Guest Post: Criminal Law Pays – Penal Law’s Contribution to China’s Economic Development

by Margaret K. Lewis

[Margaret K. Lewis is Associate Professor of Law at Seton Hall Law School]

The current trial of former high-ranking official Bo Xilai has shined the international spotlight on China’s criminal justice system. Headlines are simultaneously emphasizing the Chinese leadership’s concern that its rule is “vulnerable to an economic slowdown” after China’s meteoric rise to become the world’s second largest economy in terms of nominal GDP. What is lacking in both the media and academic literature is an in-depth discussion of the role criminal law has played in China’s stunning economic growth to date as well as the role it might play in the future. This inquiry is particularly timely on the heels of a once-a-decade leadership transition and as China’s ability to maintain a robust growth rate is facing rising skepticism.

As explained in more detail in my article here, not only has the PRC leadership historically used criminal law in service of economic ends but also, going forward, criminal law will likely play a multifaceted role in the leadership’s strategy to sustain growth during what promise to be turbulent times. The debate about the role of law in China’s development has thus far largely focused on the Washington Consensus’s support for a market economy’s need for clear and enforceable contract and property rights, often referred to as the “rights hypothesis.”

The law and development literature’s emphasis on empowering private actors by creating a neutral bureaucracy subject to objective judicial review has shifted the debate from the most basic function of law: creating order. And creating order starts with the coercive power of the state exercised through criminal law. Not only is criminal law a direct way for the government to deprive people of money, liberty, and life, it is cheaper and faster than building the civil and administrative law systems on which the rights hypothesis relies. If a these systems are not credible enough to deter activities that are detrimental to economic growth, the government can invoke the heavy hand of criminal law.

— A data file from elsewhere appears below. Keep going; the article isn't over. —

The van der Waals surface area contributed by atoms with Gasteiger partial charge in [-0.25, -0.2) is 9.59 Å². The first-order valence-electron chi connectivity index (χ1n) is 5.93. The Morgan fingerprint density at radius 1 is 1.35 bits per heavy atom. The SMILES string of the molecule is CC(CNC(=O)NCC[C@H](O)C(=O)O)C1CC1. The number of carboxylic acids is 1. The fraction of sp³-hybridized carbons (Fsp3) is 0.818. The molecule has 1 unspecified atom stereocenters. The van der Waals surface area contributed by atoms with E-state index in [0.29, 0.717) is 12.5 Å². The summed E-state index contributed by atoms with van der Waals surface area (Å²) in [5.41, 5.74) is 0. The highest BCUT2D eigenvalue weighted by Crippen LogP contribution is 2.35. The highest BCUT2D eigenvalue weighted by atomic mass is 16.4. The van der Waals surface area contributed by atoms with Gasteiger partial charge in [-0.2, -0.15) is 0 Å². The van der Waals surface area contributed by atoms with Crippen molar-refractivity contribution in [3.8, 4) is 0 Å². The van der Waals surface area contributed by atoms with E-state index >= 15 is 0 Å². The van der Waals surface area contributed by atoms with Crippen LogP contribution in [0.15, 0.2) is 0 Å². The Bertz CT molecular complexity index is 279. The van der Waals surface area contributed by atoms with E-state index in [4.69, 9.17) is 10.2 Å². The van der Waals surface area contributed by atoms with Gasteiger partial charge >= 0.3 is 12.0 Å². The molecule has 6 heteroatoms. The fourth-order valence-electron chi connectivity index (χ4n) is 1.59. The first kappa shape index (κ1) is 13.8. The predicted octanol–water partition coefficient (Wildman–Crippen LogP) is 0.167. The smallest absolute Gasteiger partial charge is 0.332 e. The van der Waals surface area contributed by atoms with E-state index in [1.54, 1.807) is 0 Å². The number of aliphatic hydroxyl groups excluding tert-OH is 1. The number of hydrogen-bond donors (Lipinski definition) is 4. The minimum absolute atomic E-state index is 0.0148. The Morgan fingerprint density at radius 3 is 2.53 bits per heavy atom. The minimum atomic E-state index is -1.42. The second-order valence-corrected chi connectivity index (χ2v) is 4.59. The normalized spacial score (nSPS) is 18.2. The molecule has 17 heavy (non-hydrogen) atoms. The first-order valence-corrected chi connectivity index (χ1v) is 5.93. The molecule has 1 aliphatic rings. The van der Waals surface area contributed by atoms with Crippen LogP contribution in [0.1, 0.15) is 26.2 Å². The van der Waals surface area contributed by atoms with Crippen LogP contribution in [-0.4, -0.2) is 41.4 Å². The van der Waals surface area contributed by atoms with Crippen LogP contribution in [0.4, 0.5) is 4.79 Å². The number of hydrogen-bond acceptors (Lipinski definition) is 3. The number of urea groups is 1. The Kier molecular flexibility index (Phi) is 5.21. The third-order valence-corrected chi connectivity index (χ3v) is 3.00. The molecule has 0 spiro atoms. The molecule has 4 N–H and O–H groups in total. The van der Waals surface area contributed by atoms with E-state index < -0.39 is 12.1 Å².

In other words, when the legal system for resolving disputes between private parties is weak, criminal law can act as an alternative mechanism, albeit partial and imperfect, to foster development. That is certainly the case with China. Indeed, recent events indicate that the Chinese government is increasingly leaning on criminal law to address a range of areas that affect economic growth, including pollution, food safety, and financial fraud.

Looking beyond China, the law and development literature more generally has not seriously discussed criminal law. At a time that many are rethinking the role of law in economic development, it is worth broadening the type of law being considered to include criminal law. A 2012 legal note by the World Bank indicates that perhaps the conversation may be widening to address criminal law in a direct manner:

“Bank interventions in the criminal justice sector are permitted under the Bank’s mandate, provided the Bank is satisfied that: (a) the proposed intervention is grounded in an appropriate and objective economic rationale showing that the intervention is relevant to the overall economic development of the country in which it is to be carried out . . . .”

Having now recognized that the World Bank can take a more active role in issues involving criminal law, the more exciting question is whether it will indeed take on this role. China is an instructive test case to begin the conversation.

Comments are closed.